It has been twenty six years since I was seriously and permanent injured by these two chemicals while teaching seventh grade in Long Beach School District in Mississippi. Countless victims, many schoolchildren and personnel have been exposed to these chemicals and reported injuries. The only help came from filing lawsuits because no government agency was authorized to investigate the toxic incidents nor to do follow up studies on those exposed to these two chemicals. The school district was allowed to cover it up, siding with the contractor who was business partners with at least one of the school board members. The contractor stored two tankers of these chemicals within feet of the school cafeteria, lying that the tankers contained only water. The contractor then blamed the manufacturer for not telling him the chemicals were hazardous, although the hazards were in fine print on the drum labels. Harrison County Mississippi Circuit Court Jerry O. Terry ruled that the jury could not be informed that there were hazard warnings on either chemicals in the products because hazard warnings were meant for employees of the contractor. The fumes and particles were heavier than air, so quickly fell downward and into our classrooms through a dozen or more open windows.
In summary: It has been more than twenty six years and with full knowledge of the harm and injuries, spray on foam roofing companies are allowed to target marketing of these deadly products, calling the "a green solution," to unsuspecting and ignorant school board members. How has the spray on foaming manufacturer and applicators kept this information secret for so many years, that school children and school personal have been seriously and permanently injured. By prolonged and treacherous litigation, by offering and harassing the injured and their families into less than fair settlements in exchange for lies and extortion of the injured into silence. Judges like Jerry O. Terry look the other way, knowing settlement agreements contain confidentiality contracts taking away the injured's constitutional right to free speech. In exchange for settlement, the injured have to recant (say they were wrong) when they claimed they had been injured by these products.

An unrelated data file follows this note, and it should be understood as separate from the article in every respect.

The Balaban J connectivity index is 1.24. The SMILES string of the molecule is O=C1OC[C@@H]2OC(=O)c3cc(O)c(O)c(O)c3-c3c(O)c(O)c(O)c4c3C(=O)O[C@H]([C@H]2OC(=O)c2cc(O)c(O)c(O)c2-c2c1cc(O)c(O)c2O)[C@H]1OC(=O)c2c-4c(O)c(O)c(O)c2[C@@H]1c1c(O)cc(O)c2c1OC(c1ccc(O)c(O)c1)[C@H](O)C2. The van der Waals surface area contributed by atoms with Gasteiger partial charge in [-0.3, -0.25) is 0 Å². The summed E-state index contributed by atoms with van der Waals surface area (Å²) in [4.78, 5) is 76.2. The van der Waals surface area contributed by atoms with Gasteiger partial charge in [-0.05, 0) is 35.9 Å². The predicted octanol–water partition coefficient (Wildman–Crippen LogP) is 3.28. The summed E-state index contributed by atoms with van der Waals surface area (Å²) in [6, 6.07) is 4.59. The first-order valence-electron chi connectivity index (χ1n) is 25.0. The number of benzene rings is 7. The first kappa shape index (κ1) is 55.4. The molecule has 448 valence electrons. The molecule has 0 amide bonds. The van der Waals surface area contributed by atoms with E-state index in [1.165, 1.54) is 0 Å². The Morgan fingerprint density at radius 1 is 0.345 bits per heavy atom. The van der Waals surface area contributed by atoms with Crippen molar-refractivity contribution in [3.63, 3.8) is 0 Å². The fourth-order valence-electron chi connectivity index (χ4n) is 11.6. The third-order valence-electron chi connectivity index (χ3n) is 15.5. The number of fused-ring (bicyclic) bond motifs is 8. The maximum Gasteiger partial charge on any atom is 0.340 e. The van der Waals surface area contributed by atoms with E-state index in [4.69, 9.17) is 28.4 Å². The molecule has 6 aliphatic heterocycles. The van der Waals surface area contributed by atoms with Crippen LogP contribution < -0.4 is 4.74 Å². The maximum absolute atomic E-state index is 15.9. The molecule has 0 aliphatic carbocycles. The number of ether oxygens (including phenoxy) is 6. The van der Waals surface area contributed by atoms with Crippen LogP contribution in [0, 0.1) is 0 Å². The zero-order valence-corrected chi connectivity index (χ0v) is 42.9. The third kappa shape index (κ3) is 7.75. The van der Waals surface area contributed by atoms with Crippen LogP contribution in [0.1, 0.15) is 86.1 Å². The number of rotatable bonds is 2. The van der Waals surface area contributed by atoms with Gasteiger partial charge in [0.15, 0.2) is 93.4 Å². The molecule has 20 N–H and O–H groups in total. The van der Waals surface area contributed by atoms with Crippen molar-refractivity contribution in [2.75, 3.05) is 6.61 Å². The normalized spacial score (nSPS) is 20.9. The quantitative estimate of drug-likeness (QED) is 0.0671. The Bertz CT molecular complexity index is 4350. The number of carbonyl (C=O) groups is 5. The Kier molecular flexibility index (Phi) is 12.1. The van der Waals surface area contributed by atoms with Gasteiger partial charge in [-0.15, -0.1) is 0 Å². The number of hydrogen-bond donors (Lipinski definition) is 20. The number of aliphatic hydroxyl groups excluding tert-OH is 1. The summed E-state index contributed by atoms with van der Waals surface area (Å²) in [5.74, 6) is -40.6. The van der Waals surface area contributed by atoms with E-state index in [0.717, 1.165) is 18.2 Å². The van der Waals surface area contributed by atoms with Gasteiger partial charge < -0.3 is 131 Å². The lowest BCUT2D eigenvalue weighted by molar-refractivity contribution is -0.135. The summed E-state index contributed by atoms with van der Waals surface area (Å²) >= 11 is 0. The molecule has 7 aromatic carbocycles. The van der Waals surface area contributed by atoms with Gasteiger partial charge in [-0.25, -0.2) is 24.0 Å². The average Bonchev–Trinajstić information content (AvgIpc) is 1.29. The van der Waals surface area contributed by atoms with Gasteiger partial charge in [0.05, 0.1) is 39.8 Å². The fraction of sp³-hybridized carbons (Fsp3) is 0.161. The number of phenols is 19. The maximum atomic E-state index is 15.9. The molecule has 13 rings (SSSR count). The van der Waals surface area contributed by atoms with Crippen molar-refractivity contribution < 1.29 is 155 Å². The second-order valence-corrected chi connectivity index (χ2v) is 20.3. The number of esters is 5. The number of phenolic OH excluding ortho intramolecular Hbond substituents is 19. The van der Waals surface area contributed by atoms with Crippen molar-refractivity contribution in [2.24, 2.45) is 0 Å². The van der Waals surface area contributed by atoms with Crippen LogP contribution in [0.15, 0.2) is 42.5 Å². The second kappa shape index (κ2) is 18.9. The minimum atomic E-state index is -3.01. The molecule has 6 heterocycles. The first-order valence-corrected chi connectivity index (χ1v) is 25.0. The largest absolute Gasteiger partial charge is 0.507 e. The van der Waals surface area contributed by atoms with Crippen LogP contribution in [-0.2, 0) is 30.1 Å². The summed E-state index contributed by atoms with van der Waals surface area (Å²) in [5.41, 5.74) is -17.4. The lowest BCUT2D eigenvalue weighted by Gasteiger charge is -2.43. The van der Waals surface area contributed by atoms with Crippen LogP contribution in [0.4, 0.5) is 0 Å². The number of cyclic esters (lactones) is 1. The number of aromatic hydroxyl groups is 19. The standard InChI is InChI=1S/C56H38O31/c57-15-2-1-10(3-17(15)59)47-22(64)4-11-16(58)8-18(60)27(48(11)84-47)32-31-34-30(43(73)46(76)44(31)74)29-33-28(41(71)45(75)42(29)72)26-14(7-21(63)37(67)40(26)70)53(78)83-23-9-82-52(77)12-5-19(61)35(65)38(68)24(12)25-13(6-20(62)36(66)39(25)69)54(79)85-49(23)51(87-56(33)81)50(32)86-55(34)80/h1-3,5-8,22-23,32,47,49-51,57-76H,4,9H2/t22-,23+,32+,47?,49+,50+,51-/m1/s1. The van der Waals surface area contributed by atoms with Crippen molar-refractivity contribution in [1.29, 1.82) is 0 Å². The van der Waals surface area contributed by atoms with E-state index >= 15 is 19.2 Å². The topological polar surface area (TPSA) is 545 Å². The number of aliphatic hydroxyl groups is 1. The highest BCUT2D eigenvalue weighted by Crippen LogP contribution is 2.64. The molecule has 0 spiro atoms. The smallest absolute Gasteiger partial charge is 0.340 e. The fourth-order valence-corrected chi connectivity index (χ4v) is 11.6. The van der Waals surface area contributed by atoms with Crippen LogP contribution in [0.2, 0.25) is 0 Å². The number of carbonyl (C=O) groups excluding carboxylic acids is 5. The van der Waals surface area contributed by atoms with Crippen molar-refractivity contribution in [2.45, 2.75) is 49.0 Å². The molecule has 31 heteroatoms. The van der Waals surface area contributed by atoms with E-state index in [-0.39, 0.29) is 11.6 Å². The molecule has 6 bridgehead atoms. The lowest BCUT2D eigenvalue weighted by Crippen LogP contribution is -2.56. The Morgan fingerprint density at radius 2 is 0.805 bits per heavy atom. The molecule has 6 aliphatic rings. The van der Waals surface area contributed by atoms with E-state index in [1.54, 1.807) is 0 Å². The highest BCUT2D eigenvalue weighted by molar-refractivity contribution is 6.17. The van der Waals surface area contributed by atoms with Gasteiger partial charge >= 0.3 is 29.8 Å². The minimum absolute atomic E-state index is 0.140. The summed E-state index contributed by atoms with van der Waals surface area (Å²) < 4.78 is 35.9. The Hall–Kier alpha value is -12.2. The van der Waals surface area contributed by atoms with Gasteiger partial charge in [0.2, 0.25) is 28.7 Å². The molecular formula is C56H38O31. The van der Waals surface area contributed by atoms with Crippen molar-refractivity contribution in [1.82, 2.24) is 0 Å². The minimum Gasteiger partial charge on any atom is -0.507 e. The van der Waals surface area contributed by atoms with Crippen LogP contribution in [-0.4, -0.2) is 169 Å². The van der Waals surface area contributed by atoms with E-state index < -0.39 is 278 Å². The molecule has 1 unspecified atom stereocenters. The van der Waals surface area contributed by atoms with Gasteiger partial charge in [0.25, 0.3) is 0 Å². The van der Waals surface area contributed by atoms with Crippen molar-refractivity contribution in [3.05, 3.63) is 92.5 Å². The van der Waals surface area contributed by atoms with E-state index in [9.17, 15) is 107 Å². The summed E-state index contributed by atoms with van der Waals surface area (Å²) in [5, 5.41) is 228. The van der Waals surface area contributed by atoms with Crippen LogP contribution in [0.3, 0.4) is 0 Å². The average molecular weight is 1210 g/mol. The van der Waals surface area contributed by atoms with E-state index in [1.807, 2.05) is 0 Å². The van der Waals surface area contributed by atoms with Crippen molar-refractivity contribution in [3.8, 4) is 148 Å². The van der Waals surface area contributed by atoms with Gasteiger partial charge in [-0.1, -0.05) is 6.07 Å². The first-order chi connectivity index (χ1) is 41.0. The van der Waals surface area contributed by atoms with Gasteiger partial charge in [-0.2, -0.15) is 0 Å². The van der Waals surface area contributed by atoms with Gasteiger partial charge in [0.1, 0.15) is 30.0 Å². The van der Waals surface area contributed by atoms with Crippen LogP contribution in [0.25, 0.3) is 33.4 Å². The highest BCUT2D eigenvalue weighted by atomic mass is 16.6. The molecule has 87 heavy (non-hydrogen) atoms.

Lawmakers, many of whom are lawyers, know this is the case. No one has done anything to protect school children and personnel from these chemicals, until now. Read, pray, and hope that the practice of allowing school children and personnel to be injured and victimized by greedy companies --- will end by positive action. Thank you EPA Director Lisa Jackson.
April 13, 2011
EPA Announces Actions on Two Chemicals to Reduce Harm to People
– The U.S. Environmental Protection Agency (EPA) has released action
plans to address the potential health risks of methylene diphenyl
diisocyanate (MDI), toluene diisocyanate (TDI), and related compounds.
Americans may be exposed to these
chemicals when they are used in certain applications such as spray foam
insulation, sealing concrete or finishing floors. The action plans are
part of Administrator Lisa P. Jackson’s commitment to enhance EPA’s
chemical management program. The plans identify a range of actions the
agency is considering under the authority of the Toxic Substances
are used to make polyurethane polymers. Most polyurethane products,
such as foam mattresses or bowling balls, are fully reacted or "cured,"
and are not of concern. Some products, however, such as adhesives,
coatings, and spray foam, continue to react while in use, and may
contain "uncured" diisocyanates to which people may be exposed.
Actions to address concerns associated with TDI, MDI, and related compounds include issuing rules to call in data on any past allegations of significant adverse effects, obtain unpublished health and safety data from industry sources, require exposure monitoring studies for consumer products, and possibly ban or restrict consumer products containing uncured MDI or TDI. EPA will continue to work with other federal agencies, the polyurethanes industry, and others to ensure improved labeling and provide comprehensive product safety information for polyurethane products containing uncured compounds, especially in consumer products.
More information about spray polyurethane foam: http://www.epa.gov/dfe/pubs/projects/spf/spray_polyurethane_foam.html
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